“Fail to see the tragic? Turn it into magic!”
- Marilyn Manson's "Dope Hat"
Rarely does a film open with the intensity of Marilyn Manson lyrics on screen and then evolve into such a low-key family drama. Going into this film blindly, you might ask yourself, what do a pink haired nun and disfigured war vet have in common? Stumped? Well, Zach Clark’s whimsically double entendre titled film, "Little Sister", proves that the two entities in question, a man and his "soon-to-be-full-blown-nun" little sister, have a lot more in common than you’d think. The bind between them? Well, how about the inner gothic turmoil regarding coming home, expressed through those very opening Manson lyrics. Clark’s film takes on the all too common indie trope of returning home to find oneself and deconstructs it through his signature offbeat lens while still being ruthlessly relatable and lighthearted all at once. Watching a bloody, pink haired nun lip-synching to Gwar never seems out of this world. It actually feels strikingly familiar.
Colleen (Addison Timlin), is a NYC-based nun about to take her first vows into official sisterhood. An ex-goth and keen admirer of performance art, she borrows her supervisor’s car to return to Asheville, NC, reacquainting herself with a family on the brink of a breakdown. A drug dependent mother (Ally Sheedy), a failed actor of a father (Peter Hedges), a reckless activist friend (Molly Plunk) and Jacob (Keith Poulson), her disfigured brother, newly returned home from Iraq, make up the buckling family.
Upon meeting the rather unusual crew, we see how the film's title “Little Sister” suddenly takes on both its religious and secular meaning. Colleen continues navigating her devotion to becoming a nun while reestablishing her relationship with an older brother who doesn’t quite know how to return to normality. Perhaps it can be blamed on its underlying religious tones, but there is a pervasive sense of peacefulness to this film when peace seems to have no business being around at all. Hardcore pasts and dark presents combine to give the future a sort of heavenly glow for this lot.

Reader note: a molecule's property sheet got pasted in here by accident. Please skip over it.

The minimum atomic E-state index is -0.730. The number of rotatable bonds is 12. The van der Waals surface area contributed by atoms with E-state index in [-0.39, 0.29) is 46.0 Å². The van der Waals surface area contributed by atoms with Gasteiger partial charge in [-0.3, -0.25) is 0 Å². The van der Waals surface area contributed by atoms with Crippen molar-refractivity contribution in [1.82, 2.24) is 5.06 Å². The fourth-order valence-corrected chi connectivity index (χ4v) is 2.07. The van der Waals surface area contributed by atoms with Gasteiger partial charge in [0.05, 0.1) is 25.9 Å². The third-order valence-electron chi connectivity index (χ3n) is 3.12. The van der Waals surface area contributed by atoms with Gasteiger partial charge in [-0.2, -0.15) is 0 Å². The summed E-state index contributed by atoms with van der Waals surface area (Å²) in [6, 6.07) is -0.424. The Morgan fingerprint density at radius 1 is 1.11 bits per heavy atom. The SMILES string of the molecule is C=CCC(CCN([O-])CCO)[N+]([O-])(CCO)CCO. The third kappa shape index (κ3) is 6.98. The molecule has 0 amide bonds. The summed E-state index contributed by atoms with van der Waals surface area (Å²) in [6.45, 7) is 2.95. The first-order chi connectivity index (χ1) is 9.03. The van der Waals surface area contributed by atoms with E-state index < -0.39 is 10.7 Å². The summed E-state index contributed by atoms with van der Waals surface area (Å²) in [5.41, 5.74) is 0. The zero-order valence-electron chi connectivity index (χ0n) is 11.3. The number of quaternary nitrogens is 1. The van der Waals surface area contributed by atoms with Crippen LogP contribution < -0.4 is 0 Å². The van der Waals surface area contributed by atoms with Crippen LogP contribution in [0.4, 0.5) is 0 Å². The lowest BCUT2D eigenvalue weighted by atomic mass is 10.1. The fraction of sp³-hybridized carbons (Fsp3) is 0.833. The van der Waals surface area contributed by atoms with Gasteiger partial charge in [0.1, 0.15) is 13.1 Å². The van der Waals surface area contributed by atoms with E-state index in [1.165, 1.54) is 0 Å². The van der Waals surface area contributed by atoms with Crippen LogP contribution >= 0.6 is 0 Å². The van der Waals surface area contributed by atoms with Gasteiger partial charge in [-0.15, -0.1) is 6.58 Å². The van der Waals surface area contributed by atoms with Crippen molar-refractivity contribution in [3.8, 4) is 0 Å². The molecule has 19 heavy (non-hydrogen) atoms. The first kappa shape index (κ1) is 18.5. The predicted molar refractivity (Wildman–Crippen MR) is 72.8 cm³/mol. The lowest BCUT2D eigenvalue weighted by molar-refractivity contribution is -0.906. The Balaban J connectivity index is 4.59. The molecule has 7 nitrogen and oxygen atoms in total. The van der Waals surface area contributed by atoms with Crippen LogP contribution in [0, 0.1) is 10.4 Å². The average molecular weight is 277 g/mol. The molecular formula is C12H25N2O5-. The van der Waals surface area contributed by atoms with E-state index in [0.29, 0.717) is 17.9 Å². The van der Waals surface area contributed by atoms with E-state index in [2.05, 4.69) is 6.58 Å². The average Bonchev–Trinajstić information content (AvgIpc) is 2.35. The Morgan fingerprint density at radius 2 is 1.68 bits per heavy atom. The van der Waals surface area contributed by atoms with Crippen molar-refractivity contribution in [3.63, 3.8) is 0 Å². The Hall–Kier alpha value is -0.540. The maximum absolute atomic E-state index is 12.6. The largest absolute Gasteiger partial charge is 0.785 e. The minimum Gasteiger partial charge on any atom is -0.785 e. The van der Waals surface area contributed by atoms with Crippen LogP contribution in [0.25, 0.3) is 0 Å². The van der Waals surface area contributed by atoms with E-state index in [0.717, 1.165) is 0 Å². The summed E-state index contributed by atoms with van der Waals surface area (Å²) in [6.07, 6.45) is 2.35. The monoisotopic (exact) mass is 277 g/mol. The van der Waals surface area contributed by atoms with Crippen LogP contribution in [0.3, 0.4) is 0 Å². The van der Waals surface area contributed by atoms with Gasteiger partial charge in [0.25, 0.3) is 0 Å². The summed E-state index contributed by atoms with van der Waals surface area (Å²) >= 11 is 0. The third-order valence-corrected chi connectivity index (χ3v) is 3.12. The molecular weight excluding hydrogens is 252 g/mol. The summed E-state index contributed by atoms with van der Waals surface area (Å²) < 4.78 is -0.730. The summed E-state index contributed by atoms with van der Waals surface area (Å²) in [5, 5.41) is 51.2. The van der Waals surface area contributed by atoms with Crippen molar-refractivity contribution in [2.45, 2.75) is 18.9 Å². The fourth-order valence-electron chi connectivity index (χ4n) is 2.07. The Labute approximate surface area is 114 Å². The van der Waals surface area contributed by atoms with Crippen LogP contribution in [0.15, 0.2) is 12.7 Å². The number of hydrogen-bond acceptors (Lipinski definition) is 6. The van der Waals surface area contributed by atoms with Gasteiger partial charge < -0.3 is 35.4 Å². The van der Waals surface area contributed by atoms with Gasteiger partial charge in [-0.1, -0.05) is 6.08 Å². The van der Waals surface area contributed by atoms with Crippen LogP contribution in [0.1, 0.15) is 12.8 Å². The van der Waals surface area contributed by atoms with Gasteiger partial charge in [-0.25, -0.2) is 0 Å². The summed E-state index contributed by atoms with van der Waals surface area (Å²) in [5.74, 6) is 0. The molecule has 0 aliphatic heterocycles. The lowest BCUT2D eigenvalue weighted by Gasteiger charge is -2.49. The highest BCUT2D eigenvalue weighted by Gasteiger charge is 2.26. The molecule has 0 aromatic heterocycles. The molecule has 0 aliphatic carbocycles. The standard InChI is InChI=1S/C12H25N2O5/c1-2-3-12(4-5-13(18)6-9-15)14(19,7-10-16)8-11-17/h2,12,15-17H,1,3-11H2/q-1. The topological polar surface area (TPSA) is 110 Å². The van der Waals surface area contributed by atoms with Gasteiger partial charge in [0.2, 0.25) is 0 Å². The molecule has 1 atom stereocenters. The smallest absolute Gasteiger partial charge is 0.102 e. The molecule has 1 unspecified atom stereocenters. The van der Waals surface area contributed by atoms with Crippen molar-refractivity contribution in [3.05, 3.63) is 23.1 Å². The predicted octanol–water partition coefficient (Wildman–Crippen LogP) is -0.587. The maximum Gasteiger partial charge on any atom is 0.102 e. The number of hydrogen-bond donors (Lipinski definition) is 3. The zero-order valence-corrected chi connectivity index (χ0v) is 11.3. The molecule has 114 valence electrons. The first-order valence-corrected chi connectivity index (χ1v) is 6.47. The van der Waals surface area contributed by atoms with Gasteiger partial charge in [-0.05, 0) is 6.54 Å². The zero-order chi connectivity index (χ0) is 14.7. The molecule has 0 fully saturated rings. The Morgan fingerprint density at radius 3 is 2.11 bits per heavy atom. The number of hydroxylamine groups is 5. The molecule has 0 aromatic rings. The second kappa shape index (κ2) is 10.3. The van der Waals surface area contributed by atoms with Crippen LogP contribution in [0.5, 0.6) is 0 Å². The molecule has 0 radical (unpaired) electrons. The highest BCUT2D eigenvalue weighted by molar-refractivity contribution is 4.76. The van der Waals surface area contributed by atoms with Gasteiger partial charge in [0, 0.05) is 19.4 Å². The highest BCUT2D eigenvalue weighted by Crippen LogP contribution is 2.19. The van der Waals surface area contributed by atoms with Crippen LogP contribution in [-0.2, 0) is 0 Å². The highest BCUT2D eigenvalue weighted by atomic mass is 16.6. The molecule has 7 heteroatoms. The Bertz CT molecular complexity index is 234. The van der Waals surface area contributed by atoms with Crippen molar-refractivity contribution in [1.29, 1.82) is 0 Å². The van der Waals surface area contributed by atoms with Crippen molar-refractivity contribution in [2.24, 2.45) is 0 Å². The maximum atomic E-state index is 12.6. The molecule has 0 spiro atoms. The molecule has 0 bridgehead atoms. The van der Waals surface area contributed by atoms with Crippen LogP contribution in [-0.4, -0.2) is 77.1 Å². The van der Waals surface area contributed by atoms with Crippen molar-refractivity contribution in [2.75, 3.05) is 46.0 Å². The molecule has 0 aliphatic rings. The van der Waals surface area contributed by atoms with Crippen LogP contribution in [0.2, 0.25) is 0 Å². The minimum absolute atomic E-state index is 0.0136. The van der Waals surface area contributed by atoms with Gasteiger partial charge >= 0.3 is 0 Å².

It's not only the subdued handling of the gothic-flavored religious subtext that makes “Little Sister” stand out as much more than an off-kilter family drama. It's also that the film is placed within the context of the lead up to the 2008 election. This is emphasized by a selection of embedded Obama speeches, championing hope and stimulating a desire for change. Colleen’s religious vocation, Jacob’s scarred normality, his girlfriend’s still burning lust, and their mother’s piling addictions all tie into something much larger than themselves within these disarmingly honest circumstances.
Clark also makes a spectacular use of text overlay throughout the film - not only with the opening Manson lyrics but also by announcing the passing days of Colleen's quest. As God is understood to have created the world in six days - how many days will it take Colleen to salvage her own world? You can find out by supporting this clever, unaffected indie about a series of flawed but honest homecomings in a politically changing landscape. Filmmaker Zach Clark is a name to keep on your indie radar. With this latest must-watch addition to his filmography ranks, he marches on with "Little Sister" at an impressive beat.